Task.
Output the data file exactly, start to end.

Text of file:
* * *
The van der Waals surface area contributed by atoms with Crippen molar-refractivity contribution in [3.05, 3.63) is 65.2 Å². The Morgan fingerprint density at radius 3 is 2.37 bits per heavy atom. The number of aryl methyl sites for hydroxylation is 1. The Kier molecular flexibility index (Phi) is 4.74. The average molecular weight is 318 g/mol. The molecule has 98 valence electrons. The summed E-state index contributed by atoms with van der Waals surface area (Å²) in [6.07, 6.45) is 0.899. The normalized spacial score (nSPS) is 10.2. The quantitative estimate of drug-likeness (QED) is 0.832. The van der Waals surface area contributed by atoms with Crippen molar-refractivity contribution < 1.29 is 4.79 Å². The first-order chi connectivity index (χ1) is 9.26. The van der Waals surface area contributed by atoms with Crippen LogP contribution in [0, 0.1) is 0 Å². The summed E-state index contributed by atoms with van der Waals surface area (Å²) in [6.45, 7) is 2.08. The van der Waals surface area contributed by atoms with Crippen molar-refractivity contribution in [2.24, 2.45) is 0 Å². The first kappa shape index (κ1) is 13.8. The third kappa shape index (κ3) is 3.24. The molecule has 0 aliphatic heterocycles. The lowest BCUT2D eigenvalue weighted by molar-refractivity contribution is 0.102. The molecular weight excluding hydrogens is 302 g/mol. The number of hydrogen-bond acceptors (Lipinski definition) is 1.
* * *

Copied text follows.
The van der Waals surface area contributed by atoms with Crippen molar-refractivity contribution in [3.05, 3.63) is 65.2 Å². The Morgan fingerprint density at radius 3 is 2.37 bits per heavy atom. The number of aryl methyl sites for hydroxylation is 1. The Kier molecular flexibility index (Phi) is 4.74. The average molecular weight is 318 g/mol. The molecule has 98 valence electrons. The summed E-state index contributed by atoms with van der Waals surface area (Å²) in [6.07, 6.45) is 0.899. The normalized spacial score (nSPS) is 10.2. The quantitative estimate of drug-likeness (QED) is 0.832. The van der Waals surface area contributed by atoms with Crippen molar-refractivity contribution < 1.29 is 4.79 Å². The first-order chi connectivity index (χ1) is 9.26. The van der Waals surface area contributed by atoms with Crippen LogP contribution in [0, 0.1) is 0 Å². The summed E-state index contributed by atoms with van der Waals surface area (Å²) in [6.45, 7) is 2.08. The van der Waals surface area contributed by atoms with Crippen molar-refractivity contribution in [2.24, 2.45) is 0 Å². The first kappa shape index (κ1) is 13.8. The third kappa shape index (κ3) is 3.24. The molecule has 0 aliphatic heterocycles. The lowest BCUT2D eigenvalue weighted by molar-refractivity contribution is 0.102. The molecular weight excluding hydrogens is 302 g/mol. The number of hydrogen-bond acceptors (Lipinski definition) is 1.